Curator Kathryn Koca Polite, 2020. Photo by L. Brian Stauffer
Florence Kent, Jewish Refugees, 1935–1943. Lithograph. Allocated by the US Government, Commissioned through the New Deal art projects, 1943-4-210.
Chet La More, Civilians, ca. 1937. Lithograph. Allocated by the US Government, Commissioned through the New Deal art projects, 1943-4-231.
Ida Abelman, My Father Reminisces, 1937. Lithograph. Allocated by the US Government, Commissioned through the New Deal art projects, 1943-4-1.

CHAMPAIGN, Ill. — Printmakers employed by the Works Progress Administration in the 1930s created images that dealt with issues of labor unrest, racial violence, immigration and the rise of fascism – subjects that remain relevant today.

Among its strong collection of works on paper, Krannert Art Museum holds hundreds of WPA prints. Many of them will be on view as part of the exhibition “Pressing Issues: Printmaking as Social Justice in 1930s United States” that opens at the museum Oct. 3.

Curator Kathryn Koca Polite organized the exhibition in response to the upcoming election and the way these works address many similar issues the U.S. is confronting today. WPA prints often are seen as nostalgic or celebratory, but these are very different, she said.

“The exhibition is looking at the ways that artists produced critical commentaries of various social injustices plaguing the country during the 1930s – the Depression exacerbated economic inequalities, worsened working conditions and deeply affected people psychologically,” Koca Polite said.

Guen Montgomery, a University of Illinois art professor who has a background in printmaking, called it a medium of the people.

“Printmaking is a democratic medium. It lends itself to dissemination. It has the ability to exactly replicate information. It’s almost a precursor to the technological moment we’re in now. Printed matter was the first step toward a technological revolution,” Montgomery said.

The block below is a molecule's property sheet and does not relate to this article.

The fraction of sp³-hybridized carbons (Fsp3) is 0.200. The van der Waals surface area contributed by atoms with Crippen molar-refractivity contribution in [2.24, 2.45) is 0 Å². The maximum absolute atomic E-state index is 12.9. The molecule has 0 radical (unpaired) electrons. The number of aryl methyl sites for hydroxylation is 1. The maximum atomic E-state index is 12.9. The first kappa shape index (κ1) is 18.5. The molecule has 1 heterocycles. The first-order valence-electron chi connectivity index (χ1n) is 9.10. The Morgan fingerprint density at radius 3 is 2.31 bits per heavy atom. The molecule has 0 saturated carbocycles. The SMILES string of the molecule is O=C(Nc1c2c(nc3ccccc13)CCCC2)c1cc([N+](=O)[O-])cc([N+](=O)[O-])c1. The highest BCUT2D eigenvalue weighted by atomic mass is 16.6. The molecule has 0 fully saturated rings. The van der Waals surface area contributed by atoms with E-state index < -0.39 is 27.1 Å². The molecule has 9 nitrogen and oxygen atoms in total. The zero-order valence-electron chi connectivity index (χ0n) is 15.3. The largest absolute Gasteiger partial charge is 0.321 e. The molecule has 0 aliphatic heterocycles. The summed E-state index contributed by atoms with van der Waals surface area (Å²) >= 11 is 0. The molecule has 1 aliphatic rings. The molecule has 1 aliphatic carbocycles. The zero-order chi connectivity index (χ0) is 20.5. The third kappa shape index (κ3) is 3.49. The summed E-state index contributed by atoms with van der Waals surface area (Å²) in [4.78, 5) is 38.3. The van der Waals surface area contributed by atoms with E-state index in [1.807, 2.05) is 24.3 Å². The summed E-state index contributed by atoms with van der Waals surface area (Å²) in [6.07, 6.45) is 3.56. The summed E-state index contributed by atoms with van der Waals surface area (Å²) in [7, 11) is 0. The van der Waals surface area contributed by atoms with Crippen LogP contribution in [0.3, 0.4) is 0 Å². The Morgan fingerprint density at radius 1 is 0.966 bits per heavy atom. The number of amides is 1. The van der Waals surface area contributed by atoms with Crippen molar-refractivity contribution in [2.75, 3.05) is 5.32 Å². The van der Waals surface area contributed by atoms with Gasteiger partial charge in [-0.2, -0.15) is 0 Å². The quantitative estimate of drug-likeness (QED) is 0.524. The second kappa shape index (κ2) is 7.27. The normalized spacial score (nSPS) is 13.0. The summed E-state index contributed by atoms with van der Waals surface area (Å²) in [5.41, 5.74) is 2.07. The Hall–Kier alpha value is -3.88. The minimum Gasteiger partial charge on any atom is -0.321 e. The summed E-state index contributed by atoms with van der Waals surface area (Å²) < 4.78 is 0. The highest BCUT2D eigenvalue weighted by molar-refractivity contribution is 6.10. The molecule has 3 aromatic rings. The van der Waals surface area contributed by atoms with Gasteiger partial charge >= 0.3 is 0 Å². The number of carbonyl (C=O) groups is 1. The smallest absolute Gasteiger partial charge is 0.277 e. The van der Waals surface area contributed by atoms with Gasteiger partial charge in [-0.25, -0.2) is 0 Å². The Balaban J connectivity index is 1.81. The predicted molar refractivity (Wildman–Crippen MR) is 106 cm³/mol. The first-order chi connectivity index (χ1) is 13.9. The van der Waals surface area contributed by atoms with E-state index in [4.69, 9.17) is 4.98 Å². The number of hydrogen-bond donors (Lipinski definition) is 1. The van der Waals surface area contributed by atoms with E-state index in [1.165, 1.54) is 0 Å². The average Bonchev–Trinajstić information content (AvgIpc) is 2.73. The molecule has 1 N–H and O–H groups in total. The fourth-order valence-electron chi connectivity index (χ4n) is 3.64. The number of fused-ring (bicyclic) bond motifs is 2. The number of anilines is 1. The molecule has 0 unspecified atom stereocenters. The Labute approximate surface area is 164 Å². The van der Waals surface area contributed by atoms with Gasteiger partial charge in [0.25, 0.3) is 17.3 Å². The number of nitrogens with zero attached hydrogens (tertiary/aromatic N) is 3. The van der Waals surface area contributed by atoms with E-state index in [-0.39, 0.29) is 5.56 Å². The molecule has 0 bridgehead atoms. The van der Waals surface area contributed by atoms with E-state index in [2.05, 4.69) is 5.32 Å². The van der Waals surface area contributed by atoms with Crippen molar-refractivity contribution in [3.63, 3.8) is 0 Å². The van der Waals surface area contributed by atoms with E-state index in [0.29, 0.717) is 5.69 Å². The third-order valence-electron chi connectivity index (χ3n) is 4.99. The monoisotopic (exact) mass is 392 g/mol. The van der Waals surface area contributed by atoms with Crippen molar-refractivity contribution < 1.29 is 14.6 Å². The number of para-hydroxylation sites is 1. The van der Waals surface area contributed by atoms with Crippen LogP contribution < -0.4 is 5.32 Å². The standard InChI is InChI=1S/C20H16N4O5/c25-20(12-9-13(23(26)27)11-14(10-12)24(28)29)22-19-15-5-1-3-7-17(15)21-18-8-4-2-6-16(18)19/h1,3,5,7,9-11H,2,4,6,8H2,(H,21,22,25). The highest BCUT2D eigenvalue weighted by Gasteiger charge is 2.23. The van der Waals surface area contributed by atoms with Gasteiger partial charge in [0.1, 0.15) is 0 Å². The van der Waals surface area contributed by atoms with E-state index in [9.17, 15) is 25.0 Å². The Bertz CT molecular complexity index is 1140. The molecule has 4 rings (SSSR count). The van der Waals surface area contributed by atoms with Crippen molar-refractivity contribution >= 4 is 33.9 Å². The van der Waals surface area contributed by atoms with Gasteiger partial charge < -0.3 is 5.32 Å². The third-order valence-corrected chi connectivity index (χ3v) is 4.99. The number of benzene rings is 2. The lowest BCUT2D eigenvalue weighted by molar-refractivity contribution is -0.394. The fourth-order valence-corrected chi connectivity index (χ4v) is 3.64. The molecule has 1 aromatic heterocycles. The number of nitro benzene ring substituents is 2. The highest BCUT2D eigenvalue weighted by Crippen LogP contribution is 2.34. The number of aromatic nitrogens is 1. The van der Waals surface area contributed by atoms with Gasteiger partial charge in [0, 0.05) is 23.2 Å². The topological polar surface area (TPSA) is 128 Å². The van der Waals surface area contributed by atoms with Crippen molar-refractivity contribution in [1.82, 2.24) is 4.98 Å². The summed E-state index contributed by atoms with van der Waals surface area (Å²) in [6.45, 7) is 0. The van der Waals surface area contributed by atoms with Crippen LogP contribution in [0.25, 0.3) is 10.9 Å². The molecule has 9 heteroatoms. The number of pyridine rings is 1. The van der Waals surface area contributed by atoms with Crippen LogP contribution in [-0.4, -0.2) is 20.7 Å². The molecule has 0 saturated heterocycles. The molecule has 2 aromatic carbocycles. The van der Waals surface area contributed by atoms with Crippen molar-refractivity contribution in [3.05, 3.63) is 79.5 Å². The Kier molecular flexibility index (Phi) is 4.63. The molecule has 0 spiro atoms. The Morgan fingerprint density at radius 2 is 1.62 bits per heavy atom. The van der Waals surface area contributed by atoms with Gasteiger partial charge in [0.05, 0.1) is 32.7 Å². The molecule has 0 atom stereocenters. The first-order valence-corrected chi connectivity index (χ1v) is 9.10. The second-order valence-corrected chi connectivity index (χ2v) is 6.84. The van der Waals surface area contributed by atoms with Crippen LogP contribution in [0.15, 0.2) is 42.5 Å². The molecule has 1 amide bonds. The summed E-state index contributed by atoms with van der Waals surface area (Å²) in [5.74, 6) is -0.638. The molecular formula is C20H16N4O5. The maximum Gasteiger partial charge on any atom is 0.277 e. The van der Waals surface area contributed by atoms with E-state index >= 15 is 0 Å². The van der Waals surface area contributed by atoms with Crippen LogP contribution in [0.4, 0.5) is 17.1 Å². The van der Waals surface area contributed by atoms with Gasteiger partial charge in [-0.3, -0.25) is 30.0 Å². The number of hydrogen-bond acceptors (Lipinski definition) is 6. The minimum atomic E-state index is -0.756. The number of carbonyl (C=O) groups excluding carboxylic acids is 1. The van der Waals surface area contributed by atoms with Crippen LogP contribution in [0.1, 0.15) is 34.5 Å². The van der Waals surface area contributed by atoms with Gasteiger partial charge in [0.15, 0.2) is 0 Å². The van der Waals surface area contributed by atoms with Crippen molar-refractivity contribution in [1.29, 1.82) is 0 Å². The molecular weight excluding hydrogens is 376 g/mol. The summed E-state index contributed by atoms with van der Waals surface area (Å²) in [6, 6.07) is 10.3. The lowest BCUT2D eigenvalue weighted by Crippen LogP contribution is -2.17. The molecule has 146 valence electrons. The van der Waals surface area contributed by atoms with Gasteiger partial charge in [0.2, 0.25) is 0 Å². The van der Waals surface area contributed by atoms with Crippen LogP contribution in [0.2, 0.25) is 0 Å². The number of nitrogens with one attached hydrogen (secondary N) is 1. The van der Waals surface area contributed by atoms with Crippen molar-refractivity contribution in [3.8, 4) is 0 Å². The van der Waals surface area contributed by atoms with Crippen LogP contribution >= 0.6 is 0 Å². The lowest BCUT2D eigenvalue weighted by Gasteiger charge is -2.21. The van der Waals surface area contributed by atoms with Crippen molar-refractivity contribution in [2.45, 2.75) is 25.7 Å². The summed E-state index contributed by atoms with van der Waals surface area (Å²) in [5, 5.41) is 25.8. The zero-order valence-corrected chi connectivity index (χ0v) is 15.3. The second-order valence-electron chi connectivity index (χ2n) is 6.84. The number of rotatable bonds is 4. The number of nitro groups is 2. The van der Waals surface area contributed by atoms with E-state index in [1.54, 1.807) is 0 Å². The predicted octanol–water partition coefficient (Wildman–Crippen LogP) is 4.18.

“In work from that time, I see an emphasis on the power of collectivity, particularly for marginalized people,” she said. “In the context of the election and the pandemic, it’s really interesting and perfect for this show to be happening in this moment. The WPA was a time of great government support. We weathered a difficult period in our country through general government assistance programs that we seem less inclined to support now.”

The exhibition is organized around themes: labor issues, discrimination and racial violence, and the rise of fascism. The prints from that time focusing on issues of labor looked primarily at male laborers, such as coal miners and industrial workers, Koca Polite said. The KAM collection includes prints by women artists illustrating scenes of female labor, however, that she said were vital to include.

“Women laborers were a significant part of the economy at that time, but they weren’t often mentioned by male artists in their works,” she said.

“Custom Made” by Riva Helfond shows a woman leaning over a sewing machine, working late at night.